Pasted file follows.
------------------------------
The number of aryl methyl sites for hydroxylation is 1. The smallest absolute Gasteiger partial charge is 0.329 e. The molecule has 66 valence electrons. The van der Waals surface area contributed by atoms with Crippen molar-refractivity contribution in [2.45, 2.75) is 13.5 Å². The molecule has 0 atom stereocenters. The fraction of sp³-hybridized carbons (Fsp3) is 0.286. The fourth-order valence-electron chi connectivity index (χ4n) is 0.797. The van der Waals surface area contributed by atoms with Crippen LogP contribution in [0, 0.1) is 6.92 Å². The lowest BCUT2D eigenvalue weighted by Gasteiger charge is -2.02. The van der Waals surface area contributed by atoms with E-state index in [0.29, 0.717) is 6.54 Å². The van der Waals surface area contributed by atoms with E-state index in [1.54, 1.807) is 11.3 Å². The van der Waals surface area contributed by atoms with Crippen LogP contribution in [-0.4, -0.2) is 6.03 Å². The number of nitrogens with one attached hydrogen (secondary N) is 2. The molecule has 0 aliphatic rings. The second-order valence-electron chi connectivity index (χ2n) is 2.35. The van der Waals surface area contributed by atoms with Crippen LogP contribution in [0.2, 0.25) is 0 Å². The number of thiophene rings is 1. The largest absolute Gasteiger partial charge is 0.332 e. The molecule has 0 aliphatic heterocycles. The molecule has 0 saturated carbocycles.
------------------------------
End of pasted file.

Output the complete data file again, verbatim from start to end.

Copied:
The number of aryl methyl sites for hydroxylation is 1. The smallest absolute Gasteiger partial charge is 0.329 e. The molecule has 66 valence electrons. The van der Waals surface area contributed by atoms with Crippen molar-refractivity contribution in [2.45, 2.75) is 13.5 Å². The molecule has 0 atom stereocenters. The fraction of sp³-hybridized carbons (Fsp3) is 0.286. The fourth-order valence-electron chi connectivity index (χ4n) is 0.797. The van der Waals surface area contributed by atoms with Crippen LogP contribution in [0, 0.1) is 6.92 Å². The lowest BCUT2D eigenvalue weighted by Gasteiger charge is -2.02. The van der Waals surface area contributed by atoms with E-state index in [0.29, 0.717) is 6.54 Å². The van der Waals surface area contributed by atoms with E-state index in [1.54, 1.807) is 11.3 Å². The van der Waals surface area contributed by atoms with Crippen LogP contribution in [-0.4, -0.2) is 6.03 Å². The number of nitrogens with one attached hydrogen (secondary N) is 2. The molecule has 0 aliphatic rings. The second-order valence-electron chi connectivity index (χ2n) is 2.35. The van der Waals surface area contributed by atoms with Crippen LogP contribution in [0.2, 0.25) is 0 Å². The number of thiophene rings is 1. The largest absolute Gasteiger partial charge is 0.332 e. The molecule has 0 aliphatic heterocycles. The molecule has 0 saturated carbocycles.